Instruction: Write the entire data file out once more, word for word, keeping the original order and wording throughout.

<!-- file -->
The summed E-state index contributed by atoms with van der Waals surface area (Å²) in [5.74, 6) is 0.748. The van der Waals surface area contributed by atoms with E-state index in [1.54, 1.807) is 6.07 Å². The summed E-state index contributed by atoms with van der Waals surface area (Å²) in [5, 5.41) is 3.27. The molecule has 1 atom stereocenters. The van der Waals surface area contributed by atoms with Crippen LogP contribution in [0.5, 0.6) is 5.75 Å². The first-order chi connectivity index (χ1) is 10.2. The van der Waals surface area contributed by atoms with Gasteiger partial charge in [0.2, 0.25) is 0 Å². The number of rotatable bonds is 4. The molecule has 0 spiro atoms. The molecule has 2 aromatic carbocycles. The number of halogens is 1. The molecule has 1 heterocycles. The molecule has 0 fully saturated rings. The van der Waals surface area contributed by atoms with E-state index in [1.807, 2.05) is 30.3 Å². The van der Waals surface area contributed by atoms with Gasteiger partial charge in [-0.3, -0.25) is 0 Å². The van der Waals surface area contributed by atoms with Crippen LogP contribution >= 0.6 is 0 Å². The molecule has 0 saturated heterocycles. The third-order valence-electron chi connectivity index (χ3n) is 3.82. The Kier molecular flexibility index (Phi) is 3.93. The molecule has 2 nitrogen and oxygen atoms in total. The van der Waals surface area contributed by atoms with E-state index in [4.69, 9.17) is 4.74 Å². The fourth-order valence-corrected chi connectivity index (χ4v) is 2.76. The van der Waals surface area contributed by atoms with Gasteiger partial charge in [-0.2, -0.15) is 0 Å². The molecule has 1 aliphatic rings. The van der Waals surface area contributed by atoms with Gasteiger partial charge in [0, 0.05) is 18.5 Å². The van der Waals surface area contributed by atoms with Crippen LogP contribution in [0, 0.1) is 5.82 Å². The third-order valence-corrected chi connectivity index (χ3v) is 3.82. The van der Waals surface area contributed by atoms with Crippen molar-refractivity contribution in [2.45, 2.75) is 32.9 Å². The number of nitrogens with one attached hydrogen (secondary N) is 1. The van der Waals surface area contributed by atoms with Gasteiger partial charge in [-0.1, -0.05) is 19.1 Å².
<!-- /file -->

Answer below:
The summed E-state index contributed by atoms with van der Waals surface area (Å²) in [5.74, 6) is 0.748. The van der Waals surface area contributed by atoms with E-state index in [1.54, 1.807) is 6.07 Å². The summed E-state index contributed by atoms with van der Waals surface area (Å²) in [5, 5.41) is 3.27. The molecule has 1 atom stereocenters. The van der Waals surface area contributed by atoms with Crippen LogP contribution in [0.5, 0.6) is 5.75 Å². The first-order chi connectivity index (χ1) is 10.2. The van der Waals surface area contributed by atoms with Gasteiger partial charge in [0.2, 0.25) is 0 Å². The number of rotatable bonds is 4. The molecule has 0 spiro atoms. The molecule has 2 aromatic carbocycles. The number of halogens is 1. The molecule has 1 heterocycles. The molecule has 0 fully saturated rings. The van der Waals surface area contributed by atoms with E-state index in [1.807, 2.05) is 30.3 Å². The van der Waals surface area contributed by atoms with Gasteiger partial charge in [-0.3, -0.25) is 0 Å². The van der Waals surface area contributed by atoms with Crippen LogP contribution >= 0.6 is 0 Å². The molecule has 0 saturated heterocycles. The third-order valence-electron chi connectivity index (χ3n) is 3.82. The Kier molecular flexibility index (Phi) is 3.93. The molecule has 2 nitrogen and oxygen atoms in total. The van der Waals surface area contributed by atoms with E-state index in [4.69, 9.17) is 4.74 Å². The fourth-order valence-corrected chi connectivity index (χ4v) is 2.76. The van der Waals surface area contributed by atoms with Gasteiger partial charge in [-0.2, -0.15) is 0 Å². The molecule has 1 aliphatic rings. The van der Waals surface area contributed by atoms with Gasteiger partial charge in [0, 0.05) is 18.5 Å². The van der Waals surface area contributed by atoms with Crippen LogP contribution in [0, 0.1) is 5.82 Å². The third-order valence-corrected chi connectivity index (χ3v) is 3.82. The van der Waals surface area contributed by atoms with Crippen molar-refractivity contribution in [2.45, 2.75) is 32.9 Å². The number of nitrogens with one attached hydrogen (secondary N) is 1. The van der Waals surface area contributed by atoms with Gasteiger partial charge in [-0.1, -0.05) is 19.1 Å².